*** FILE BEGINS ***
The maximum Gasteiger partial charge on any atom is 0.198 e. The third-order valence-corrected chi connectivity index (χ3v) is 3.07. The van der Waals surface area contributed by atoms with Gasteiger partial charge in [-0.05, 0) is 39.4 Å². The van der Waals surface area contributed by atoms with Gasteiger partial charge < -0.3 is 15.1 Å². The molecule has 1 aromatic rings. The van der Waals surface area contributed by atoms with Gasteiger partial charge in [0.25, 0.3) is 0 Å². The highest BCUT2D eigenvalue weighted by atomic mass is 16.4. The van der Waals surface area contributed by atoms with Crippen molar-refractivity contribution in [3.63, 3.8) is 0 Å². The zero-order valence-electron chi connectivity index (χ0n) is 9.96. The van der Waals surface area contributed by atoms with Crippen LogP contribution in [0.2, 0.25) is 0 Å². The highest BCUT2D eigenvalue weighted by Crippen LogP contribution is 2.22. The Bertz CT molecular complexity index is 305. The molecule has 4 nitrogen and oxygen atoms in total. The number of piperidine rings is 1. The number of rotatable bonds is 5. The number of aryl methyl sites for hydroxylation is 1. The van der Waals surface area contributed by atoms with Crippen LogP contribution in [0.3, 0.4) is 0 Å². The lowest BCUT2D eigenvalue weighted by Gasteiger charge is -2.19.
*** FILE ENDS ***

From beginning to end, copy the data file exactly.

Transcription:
The maximum Gasteiger partial charge on any atom is 0.198 e. The third-order valence-corrected chi connectivity index (χ3v) is 3.07. The van der Waals surface area contributed by atoms with Gasteiger partial charge in [-0.05, 0) is 39.4 Å². The van der Waals surface area contributed by atoms with Gasteiger partial charge < -0.3 is 15.1 Å². The molecule has 1 aromatic rings. The van der Waals surface area contributed by atoms with Gasteiger partial charge in [0.25, 0.3) is 0 Å². The highest BCUT2D eigenvalue weighted by atomic mass is 16.4. The van der Waals surface area contributed by atoms with Crippen molar-refractivity contribution in [3.63, 3.8) is 0 Å². The zero-order valence-electron chi connectivity index (χ0n) is 9.96. The van der Waals surface area contributed by atoms with Crippen LogP contribution in [0.2, 0.25) is 0 Å². The highest BCUT2D eigenvalue weighted by Crippen LogP contribution is 2.22. The Bertz CT molecular complexity index is 305. The molecule has 4 nitrogen and oxygen atoms in total. The number of piperidine rings is 1. The number of rotatable bonds is 5. The number of aryl methyl sites for hydroxylation is 1. The van der Waals surface area contributed by atoms with Crippen LogP contribution in [0.3, 0.4) is 0 Å². The lowest BCUT2D eigenvalue weighted by Gasteiger charge is -2.19.